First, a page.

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Monday, October 18, 2010

Review: Bitter Seeds by Ian Tregillis

Bitter Seeds – Ian Tregillis (Published 2010)
Genre: Science Fiction
Sub-genre: Alternate History (with supernatural elements)
Completed: October 2 2010

As a student and teacher of history I was always likely to be a sucker for this story. On the other hand, if the history was all wrong I would have been lost to it. Happily, Tregillis lured me in with his thoughtful and accurate use of the historical setting. He successfully grounds his supernatural alternate history in a firm base of thorough research. This is no history book, but Tregillis has done his homework in depicting World War II-era Europe, particularly Britain, in convincing detail. Yet by the end of the book it is clear that Tregillis is taking the historical events he clearly enjoys and respects in a very different direction.

In the aftermath of the Spanish Civil War, British intelligence discovers the existence of the true German ubermensch. The Nazis have raised up gifted individuals with the ability to use a strange power source in order to do the impossible – walk through walls, manipulate fire and even see the future. Naturally, the British establish a force to address the danger and the Milkweed organization is born. However, recognizing their inadequacy, Milkweed allies with Britain’s warlocks, who offer a solution that the desperate government is forced to accept.

In spite of the wealth of historical detail Tregillis packs into the story he maintains a very poetic style that was emphasized particularly for me in the rhythm and flow of the audiobook reading (that cat is out of the bag). The strength of the writing belies the fact that this is Tregillis’ debut novel. He expertly weaves together an incredibly fast moving plot that never loses sight of his vividly drawn characters. At the heart of the story, Tregillis has latched onto Churchill’s willingness to win against the Nazis at any cost and explores the impact that such a victory has on those who bring it to fruition. That victory weighs particularly heavily on British agent Marsh and his lifelong friend Will.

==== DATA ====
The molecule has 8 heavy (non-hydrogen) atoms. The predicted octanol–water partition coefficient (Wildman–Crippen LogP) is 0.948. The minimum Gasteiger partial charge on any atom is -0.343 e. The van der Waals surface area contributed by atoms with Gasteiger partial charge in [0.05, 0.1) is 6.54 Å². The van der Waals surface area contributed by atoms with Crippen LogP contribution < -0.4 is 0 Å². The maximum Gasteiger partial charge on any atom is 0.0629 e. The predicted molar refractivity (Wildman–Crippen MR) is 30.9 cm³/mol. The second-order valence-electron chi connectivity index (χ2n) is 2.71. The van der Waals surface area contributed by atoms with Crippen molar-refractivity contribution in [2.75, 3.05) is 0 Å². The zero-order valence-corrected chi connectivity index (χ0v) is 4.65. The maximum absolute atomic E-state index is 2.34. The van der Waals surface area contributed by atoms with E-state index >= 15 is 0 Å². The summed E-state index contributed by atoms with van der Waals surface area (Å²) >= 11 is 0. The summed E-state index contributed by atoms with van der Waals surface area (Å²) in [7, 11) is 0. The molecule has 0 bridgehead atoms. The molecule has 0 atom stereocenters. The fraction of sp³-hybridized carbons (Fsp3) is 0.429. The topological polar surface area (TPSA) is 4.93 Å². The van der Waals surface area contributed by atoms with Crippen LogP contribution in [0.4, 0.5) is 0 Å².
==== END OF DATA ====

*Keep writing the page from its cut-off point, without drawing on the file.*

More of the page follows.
The relationships between the characters are superbly developed, especially between Marsh and Will. The depiction of their relationship is utterly devoid of convenience or the kind of plot devices that force them into unlikely behaviour. Similarly, the relationship of the superhuman siblings Klaus and Gretel is appropriately unusual and conflicted. Tregillis wisely shows us the enigmatic Gretel primarily through the eyes of the brother who cares deeply for her (even as he comes to fear that she is manipulating him). Gretel would be beyond difficult for the reader to sympathise with if only seen from Marsh’s perspective. Suffice it to say, he ends up using the word ‘bitch’ a lot.

The challenging and believable development of these characters earns Tregillis his powerful ending. With so much built up emotion the conclusion to Bitter Seeds is heartbreaking, frightening and… abrupt. It is the first instalment of a trilogy and in no way is the story finished in this volume.

Bitter Seeds receives a richly deserved 4.5 stars. It is certainly the best debut novel that I have read this year. My only disclaimer is that I enjoy the historical period immensely, so Tregillis didn’t have to work too hard to engage me with his setting. I would describe it as a genuine page-turner, but I listened to it on audiobook.

Read it – if you love the mysteries and strange gaps that exist in the history of World War II, and you’d like to let a quality story-teller fill them.
Don’t read it – if you are utterly uninterested in the period of World War II, or you simply can’t stand being cliff-hangered!

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